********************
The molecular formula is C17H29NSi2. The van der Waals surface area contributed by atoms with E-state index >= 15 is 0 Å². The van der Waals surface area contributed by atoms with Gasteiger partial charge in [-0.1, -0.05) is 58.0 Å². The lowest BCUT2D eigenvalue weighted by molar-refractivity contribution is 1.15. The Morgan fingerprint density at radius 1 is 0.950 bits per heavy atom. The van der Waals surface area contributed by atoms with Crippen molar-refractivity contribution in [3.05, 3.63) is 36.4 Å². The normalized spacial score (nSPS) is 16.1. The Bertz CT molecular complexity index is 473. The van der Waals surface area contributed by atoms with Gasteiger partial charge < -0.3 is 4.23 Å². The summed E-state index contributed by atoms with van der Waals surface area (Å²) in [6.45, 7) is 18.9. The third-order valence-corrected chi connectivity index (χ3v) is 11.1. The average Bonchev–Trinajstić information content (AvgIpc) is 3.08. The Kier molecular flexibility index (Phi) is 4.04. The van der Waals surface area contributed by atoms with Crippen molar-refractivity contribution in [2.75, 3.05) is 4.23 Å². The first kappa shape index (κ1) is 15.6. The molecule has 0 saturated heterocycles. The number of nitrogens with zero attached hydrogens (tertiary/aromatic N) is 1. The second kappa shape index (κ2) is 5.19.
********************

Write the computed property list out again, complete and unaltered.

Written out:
The molecular formula is C17H29NSi2. The van der Waals surface area contributed by atoms with E-state index >= 15 is 0 Å². The van der Waals surface area contributed by atoms with Gasteiger partial charge in [-0.1, -0.05) is 58.0 Å². The lowest BCUT2D eigenvalue weighted by molar-refractivity contribution is 1.15. The Morgan fingerprint density at radius 1 is 0.950 bits per heavy atom. The van der Waals surface area contributed by atoms with Crippen molar-refractivity contribution in [3.05, 3.63) is 36.4 Å². The normalized spacial score (nSPS) is 16.1. The Bertz CT molecular complexity index is 473. The van der Waals surface area contributed by atoms with Gasteiger partial charge < -0.3 is 4.23 Å². The summed E-state index contributed by atoms with van der Waals surface area (Å²) in [6.45, 7) is 18.9. The third-order valence-corrected chi connectivity index (χ3v) is 11.1. The average Bonchev–Trinajstić information content (AvgIpc) is 3.08. The Kier molecular flexibility index (Phi) is 4.04. The van der Waals surface area contributed by atoms with Crippen molar-refractivity contribution in [2.75, 3.05) is 4.23 Å². The first kappa shape index (κ1) is 15.6. The molecule has 0 saturated heterocycles. The number of nitrogens with zero attached hydrogens (tertiary/aromatic N) is 1. The second kappa shape index (κ2) is 5.19.